The fire in the attic of Auntie MooMoo’s Dayhome in Forest Lawn more than a week ago might have been relatively minor but it touched off a series of events that have left its operators temporarily homeless with one of the couple also struggling to get his health back. The business has also been put off balance.
“It’s been a big shock,” said Ashley Poulin, the daughter of the homeowners who are aged 60 and 52. “It's been a crazy week, that's for sure.”
What happened that morning could have happened at any time, she said. At around 7 a.m., Poulin’s sister (who still lives at the house) plugged something in and the power went off in the house. That was fairly typical at the house, Poulin said, so nobody really thought anything of it except that no breaker was tripped.
Poulin’s stepdad went outside to get some tools and a flashlight, but the smell of burning made him look to the attic where wisps of smoke were already seeping out. He ran back inside to shut off all of the breakers before grabbing a garden hose from outside and rushing up into the attic to put out the fire.
“He said that it wasn't a large amount of flames. It would have probably just started flaming but he was able to put them all out. By the time he finished, the fire department got there,” she continued.
He was probably up there for more than 10 minutes and breathed in “a lot of smoke.”
After the firefighters took over control of the situation, he stepped outside and collapsed. The smoke coupled with his pre-existing heart condition led him to suffer a heart attack. He was released from hospital two days later and will likely need half a year to fully recover.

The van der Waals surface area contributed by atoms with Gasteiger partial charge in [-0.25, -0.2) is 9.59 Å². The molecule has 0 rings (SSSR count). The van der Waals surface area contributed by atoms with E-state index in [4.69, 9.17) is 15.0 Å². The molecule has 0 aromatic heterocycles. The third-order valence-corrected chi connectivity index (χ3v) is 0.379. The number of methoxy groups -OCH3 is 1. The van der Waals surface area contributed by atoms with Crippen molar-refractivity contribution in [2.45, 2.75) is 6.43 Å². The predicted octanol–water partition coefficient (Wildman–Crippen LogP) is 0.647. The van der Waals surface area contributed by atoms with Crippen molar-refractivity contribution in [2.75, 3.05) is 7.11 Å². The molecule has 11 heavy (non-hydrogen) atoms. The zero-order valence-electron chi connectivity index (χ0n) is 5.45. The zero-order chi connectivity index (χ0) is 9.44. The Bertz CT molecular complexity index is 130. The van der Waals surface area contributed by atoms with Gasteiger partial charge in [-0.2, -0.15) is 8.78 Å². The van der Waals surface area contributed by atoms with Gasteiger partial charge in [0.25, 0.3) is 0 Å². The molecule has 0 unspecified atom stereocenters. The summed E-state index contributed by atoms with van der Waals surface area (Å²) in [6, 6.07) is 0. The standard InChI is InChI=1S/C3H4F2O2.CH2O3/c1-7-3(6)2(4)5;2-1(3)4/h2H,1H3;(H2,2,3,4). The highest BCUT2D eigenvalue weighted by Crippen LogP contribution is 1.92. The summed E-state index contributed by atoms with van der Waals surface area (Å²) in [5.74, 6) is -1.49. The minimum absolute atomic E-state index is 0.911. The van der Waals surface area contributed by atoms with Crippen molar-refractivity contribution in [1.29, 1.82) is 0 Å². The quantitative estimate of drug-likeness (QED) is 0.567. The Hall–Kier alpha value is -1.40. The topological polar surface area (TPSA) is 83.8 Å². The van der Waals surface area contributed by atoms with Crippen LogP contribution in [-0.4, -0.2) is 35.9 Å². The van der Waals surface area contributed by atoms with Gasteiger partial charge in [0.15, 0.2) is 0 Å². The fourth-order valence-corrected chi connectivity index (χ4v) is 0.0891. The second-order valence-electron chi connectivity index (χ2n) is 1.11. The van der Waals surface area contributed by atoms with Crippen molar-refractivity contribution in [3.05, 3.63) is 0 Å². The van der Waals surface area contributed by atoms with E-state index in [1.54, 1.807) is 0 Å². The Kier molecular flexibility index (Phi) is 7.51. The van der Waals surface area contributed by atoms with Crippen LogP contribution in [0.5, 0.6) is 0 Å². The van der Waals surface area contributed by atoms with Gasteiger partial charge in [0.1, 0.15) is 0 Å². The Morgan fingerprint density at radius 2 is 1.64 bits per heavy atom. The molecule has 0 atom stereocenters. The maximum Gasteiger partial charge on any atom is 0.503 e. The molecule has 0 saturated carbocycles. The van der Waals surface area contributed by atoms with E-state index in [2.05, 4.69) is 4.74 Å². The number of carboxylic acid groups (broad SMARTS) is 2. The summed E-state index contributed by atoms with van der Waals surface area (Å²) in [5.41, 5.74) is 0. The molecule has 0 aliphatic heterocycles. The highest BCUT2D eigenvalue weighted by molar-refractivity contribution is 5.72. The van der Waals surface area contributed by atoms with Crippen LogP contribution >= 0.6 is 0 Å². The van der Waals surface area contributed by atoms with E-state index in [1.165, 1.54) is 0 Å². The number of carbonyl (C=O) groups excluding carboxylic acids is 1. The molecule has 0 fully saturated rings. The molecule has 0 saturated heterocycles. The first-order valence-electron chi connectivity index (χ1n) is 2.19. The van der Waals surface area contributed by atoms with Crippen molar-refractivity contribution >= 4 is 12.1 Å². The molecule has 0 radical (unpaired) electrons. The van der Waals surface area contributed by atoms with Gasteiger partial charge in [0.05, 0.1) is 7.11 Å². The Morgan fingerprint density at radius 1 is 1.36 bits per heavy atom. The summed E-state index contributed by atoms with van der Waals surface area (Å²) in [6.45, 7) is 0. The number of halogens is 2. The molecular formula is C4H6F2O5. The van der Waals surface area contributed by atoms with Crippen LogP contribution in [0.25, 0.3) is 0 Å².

“He does have excessive damage to his lungs right now. They say it’s going to take at least six months of recovery. His chest feels heavy and his lungs are burning. Hearing him talk too is a little rough. He’s definitely very raspy but it's better than what the alternative could have been. That's been the fortunate part for sure.”
In the fire department’s investigation, they determined that the electrical fire was caused by a short at the connection between copper wiring and aluminum wiring, Poulin said.
There was water damage to the house including some collapse of the ceiling inside too, but the bigger issue is that it also tested positive for asbestos. That means that all of their belongings are not salvageable, she continued, and that the structure is uninhabitable until all of the toxic chemical is cleaned out. That could take six to eight months.
“They left the house with nothing but what's on their backs. They were able to get all the animals out, which is good. My parents have a lot of animals.”
Fortunately, the couple is now living in the basement of one of the families whose children attend their dayhome. The business has taken a bit of a hit, however, which has left them without their primary source of revenue. A crowdfunding campaign has been started to help anyone offer their financial support to get them back in the black. People can find it by searching for ‘Auntie MooMoo's Dayhome (Fire)’ on GoFundMe. As of Friday morning, it had collected nearly one-third of its goal of $10,000.